First off, 'pure dead magic' is UK slang for really cool.

Pure Dead Magic is also a children's fantasy/science fiction novel by Debi Gliori. This is her first chapter book, although she has written and illustrated many picture books.

It is the story of a squabbling Scottish family dealing with a strange mish-mash of computers, magic, and the Mafia. As the story begins, the Strega-Borgia is facing a crisis, as the father has recently stormed out of the house in a fit of anger, and after an absence of three weeks has not yet returned. The mother is forced to take on a nanny, to help her with the children while she completes her degree in Advanced Witchcraft. Unbeknownst to her, the new nanny is also a witch -- and a much more advanced witch than is the mother herself. Other fun aspects of the story involve the family's pet rat, crocodile, yeti, griffin, and dragon, plus a good butler, a bad cook, and a gangster in a full bunny suit.

The basic plot revolves around the family getting their father, pet rats, younger sister, and bodies back. (It's that kind of story). The science fiction arises mostly from the fact that computers are used, and cyberspace is traveled through, although every bit of fiction involved seems to be primarily magical. The magic itself is a little disappointing, not being very mysterious, and not being very well planned out. The magical beasts, on the other hand, are quite spiffy.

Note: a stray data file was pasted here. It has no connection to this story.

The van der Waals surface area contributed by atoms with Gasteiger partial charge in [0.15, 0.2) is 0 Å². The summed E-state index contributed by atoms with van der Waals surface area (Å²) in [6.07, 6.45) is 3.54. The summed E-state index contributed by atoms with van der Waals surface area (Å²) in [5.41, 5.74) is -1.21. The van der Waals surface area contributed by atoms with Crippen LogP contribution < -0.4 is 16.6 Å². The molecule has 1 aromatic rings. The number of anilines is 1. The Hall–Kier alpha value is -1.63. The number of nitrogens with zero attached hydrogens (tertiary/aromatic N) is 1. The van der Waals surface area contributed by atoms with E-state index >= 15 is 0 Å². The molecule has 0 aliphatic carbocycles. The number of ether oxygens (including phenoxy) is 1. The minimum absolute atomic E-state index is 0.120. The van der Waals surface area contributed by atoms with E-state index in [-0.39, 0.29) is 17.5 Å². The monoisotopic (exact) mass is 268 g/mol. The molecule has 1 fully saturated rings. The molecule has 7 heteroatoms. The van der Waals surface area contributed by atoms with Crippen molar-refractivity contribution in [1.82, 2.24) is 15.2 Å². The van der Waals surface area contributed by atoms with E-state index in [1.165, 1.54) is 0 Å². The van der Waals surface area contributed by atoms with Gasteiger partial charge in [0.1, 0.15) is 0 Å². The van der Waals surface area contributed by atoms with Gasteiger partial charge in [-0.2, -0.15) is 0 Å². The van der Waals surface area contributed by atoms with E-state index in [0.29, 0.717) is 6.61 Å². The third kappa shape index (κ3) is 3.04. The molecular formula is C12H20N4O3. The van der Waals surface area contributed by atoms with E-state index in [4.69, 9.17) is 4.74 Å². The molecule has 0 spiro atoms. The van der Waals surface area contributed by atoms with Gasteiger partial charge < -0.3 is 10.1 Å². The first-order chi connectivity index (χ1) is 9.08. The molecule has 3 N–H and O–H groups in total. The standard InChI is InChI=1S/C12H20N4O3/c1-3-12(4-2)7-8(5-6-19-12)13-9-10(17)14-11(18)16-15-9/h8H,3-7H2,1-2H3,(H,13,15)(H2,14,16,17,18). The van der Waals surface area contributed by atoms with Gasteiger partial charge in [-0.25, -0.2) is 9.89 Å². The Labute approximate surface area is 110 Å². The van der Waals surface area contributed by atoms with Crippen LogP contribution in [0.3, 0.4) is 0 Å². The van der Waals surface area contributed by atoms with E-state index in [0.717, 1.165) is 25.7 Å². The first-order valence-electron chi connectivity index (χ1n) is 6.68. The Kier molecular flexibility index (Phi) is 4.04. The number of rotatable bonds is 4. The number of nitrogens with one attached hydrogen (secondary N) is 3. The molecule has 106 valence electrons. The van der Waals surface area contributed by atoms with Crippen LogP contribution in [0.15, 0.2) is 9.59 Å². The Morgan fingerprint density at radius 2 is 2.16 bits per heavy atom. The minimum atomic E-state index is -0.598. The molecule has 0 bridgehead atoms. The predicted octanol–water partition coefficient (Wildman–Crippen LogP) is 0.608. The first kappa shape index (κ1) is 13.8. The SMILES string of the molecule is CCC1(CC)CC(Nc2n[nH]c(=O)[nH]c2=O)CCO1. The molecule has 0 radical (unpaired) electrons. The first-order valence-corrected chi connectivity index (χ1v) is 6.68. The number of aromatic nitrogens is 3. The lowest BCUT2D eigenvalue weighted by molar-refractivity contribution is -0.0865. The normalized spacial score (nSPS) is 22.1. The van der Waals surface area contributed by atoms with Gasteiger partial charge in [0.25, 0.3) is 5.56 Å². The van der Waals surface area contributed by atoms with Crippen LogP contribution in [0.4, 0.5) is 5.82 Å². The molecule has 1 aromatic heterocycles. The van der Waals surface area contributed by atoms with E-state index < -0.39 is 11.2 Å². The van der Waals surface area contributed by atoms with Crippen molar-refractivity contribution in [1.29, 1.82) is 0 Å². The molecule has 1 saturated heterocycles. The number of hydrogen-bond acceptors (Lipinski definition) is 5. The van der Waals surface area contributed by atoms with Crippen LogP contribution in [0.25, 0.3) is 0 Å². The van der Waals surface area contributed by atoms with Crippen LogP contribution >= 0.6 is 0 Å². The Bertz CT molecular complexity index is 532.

The blurbs on the cover claim that the story is reminiscent of Harry Potter, Lemony Snicket, Mary Poppins, and The Addams Family. I assume that the Mary Poppins comparison comes solely from the fact that a no-nonsense nanny is involved. The Addams Family comparison is a little better, although the Strega-Borgia's are not morbid, just chaotic (although the general tone of the book is a bit morbid). Harry Potter is most likely mentioned because it's the biggest thing in Children's Fantasy, because both it and Pure Dead Magic are from the UK, and both have kids doing magic. Lemony Snicket; bad things, and gruesome things, happen in this book. Nothing that'll give you nightmares, but people get eaten, decapitated, kidnapped, and etcetera. It's more than you normally expect from a children's book. Personally, I'd throw Douglas Adams into the mix, because of its type of humour (although Debi Gliori doesn't lay it on nearly as thick as does Douglas Adams). This book is almost as much about the humour and playfulness as it is about the magic. I'd also compare it to Helen Cresswell's Bagthorpe Saga, for general familial chaos.

Overall, a good book. It isn't as tightly written as it should be, and at times the story line is a little hard to follow, but it was good enough that I'll read the next book in the series, when it comes out. (I think that if I were closer to the target age for this book, I probably would have enjoyed it more).

Speaking of the next book in the series, it's entitled Pure Dead Wicked, and will further the Strega-Borgia saga.

Update: The 3rd in the series is Pure Dead Trouble, the 4th Pure Dead Brilliant.

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